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Rupert Murdoch's News Corp is frantically trying to monetize its digital properties. As part of that plan, popular video site Hulu recently added a premium version that costs $9.99 a month. For consumers looking for high quality video content online, it's an interesting model. But there's one catch.
According to new research from One Touch Intelligence, 88% of the content available on Hulu Plus is already available on Hulu for free.
Starting next month, a number of large websites — including MSNBC, Hulu, Yahoo and AOL properties — are set to roll out video ads that allow users to choose which ad they'd like to see before the content they want to watch.
The new format could make users a lot happier with the ads they view online. But more importantly, it will give the sites publishing these ads important insight into which ads work and which don't. But will users enjoy serving as a focus group for internet publishers?
If there was any doubt among media buyers about putting money into online video advertising, 2010 should be the year to change that. Consumers are increasingly turning to the digital space to watch video. Moreover, the influx of professionally produced content is making the digital space more friendly to large advertisers.
As with most any medium, if the eyeballs are there, advertisers will follow. Now it's just up to the medium to deliver on the predictions coming in for the next year.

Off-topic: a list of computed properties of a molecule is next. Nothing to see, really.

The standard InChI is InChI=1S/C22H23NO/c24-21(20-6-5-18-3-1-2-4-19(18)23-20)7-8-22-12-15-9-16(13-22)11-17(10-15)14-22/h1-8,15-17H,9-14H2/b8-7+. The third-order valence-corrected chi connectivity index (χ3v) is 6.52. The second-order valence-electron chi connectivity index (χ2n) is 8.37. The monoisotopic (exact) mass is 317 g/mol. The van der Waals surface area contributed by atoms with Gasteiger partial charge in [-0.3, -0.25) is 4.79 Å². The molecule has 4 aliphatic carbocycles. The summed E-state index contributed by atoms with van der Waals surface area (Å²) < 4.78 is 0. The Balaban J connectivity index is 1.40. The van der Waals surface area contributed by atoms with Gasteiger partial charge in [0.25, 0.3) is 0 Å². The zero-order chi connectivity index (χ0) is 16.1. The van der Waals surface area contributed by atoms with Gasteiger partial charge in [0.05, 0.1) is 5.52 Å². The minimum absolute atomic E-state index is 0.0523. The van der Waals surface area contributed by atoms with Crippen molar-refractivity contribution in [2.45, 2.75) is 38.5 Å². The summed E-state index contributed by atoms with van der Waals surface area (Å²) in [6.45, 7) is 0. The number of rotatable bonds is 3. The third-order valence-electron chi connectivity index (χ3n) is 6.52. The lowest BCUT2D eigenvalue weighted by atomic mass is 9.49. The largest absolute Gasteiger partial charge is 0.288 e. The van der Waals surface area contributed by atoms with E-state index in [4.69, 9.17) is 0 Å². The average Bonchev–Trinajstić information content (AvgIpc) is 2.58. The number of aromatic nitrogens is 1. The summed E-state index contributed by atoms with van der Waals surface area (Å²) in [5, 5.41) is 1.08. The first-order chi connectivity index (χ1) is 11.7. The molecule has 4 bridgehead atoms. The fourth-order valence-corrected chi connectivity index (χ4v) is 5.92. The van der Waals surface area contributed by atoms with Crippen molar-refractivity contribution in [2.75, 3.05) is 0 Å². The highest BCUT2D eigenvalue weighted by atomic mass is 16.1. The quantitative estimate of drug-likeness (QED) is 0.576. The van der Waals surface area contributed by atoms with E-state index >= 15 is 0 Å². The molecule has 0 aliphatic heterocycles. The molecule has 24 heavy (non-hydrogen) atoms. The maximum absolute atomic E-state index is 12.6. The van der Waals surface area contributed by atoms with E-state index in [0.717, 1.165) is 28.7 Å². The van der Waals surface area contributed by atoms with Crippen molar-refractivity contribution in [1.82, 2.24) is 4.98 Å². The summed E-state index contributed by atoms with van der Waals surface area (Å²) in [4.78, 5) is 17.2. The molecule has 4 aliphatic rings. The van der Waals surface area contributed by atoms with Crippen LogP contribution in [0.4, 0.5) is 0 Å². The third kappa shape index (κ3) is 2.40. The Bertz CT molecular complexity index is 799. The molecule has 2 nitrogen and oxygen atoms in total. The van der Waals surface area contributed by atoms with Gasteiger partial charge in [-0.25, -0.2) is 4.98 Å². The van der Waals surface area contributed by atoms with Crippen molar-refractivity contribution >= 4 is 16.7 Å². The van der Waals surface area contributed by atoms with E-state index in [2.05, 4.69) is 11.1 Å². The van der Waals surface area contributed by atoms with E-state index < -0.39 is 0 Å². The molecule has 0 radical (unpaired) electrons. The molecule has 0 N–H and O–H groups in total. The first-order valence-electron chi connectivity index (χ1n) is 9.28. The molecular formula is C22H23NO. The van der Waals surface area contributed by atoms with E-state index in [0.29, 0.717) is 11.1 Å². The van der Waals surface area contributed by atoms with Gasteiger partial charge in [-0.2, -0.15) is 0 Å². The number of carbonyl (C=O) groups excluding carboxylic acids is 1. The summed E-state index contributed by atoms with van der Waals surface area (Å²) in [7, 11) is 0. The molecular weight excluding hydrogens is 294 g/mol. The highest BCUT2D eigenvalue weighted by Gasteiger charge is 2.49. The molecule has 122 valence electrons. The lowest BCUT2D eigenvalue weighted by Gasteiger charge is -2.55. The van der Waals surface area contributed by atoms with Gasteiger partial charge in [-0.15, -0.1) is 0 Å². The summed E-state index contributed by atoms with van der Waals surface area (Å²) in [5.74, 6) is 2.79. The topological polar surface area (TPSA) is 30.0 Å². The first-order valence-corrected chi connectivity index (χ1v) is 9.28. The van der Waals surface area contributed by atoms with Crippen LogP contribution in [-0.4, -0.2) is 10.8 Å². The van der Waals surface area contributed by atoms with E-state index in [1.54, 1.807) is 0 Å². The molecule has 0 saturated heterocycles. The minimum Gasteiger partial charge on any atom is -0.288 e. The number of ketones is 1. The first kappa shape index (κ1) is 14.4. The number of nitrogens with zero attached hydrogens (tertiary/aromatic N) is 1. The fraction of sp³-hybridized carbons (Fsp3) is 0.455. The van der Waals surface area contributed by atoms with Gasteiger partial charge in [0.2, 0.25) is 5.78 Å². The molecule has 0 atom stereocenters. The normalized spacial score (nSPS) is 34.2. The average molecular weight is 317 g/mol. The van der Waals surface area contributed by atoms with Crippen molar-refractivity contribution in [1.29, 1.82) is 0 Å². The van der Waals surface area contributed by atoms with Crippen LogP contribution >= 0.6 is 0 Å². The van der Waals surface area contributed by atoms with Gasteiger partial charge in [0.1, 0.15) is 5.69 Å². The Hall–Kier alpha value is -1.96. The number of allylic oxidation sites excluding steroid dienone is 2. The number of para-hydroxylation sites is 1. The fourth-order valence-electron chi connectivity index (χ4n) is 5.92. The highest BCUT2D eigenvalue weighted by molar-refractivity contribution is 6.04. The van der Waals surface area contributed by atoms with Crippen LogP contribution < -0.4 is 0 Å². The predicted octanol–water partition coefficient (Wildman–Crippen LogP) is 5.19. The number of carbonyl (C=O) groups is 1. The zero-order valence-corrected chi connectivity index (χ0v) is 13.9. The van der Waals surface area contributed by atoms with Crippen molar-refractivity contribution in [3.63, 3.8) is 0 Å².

Get ready for Hulu Plus. According to The LA Times, Hulu will soon roll out its subscription service, with additional content for paid subscribers in the form of extra episodes of shows that are now available on the site.
Hulu is smart to leave the current content on the site available for free. But is the site providing the right kind of freemium content with this plan? Asking consumers to pay $120 a year for old episodes of free shows looks pretty steep. And it still could fall short of revenue targets needed for Hulu to survive.
News Corp. and Hulu have been talking a lot about ways they could charge for Hulu content of late. But two months into 2010, we have little word on how that will come to fruition (except a rumor that iPad users will have to pay to watch Hulu). Well, video upstart Boxee has a few ideas.
Last month the digital video provider announced plans to charge for its content. And today, Beet.TV has a video of Boxee CEO Avner Ronen explaining some of the details.
If anything, maybe this could help Hulu open up and let Boxee have access to its video again.
Video portal Hulu is quickly trying to make good on its promise to charge for content, but as of yet no one is talking about what a premium Hulu product will look like.
After rumors surfaced about a two tiered subscription model earlier this week, Disney EVP Kevin Mayer came out to say that “no decisions have been made” on Hulu Premium. That's too bad, because there are plenty of ways the Hulu could successfully charge for money. It's just not clear that News Corp. will go ahead with them.
Thirty billion - that's a lot of videos. In fact, it's an all-time record for videos viewed online in the U.S., when online video views actually approached a number closer to 31 billion in November. With over 12 billion videos viewed, Google sites accounted for the lion's share of all that goggling. Overall, more than 170 million viewers watched an average 182 videos each.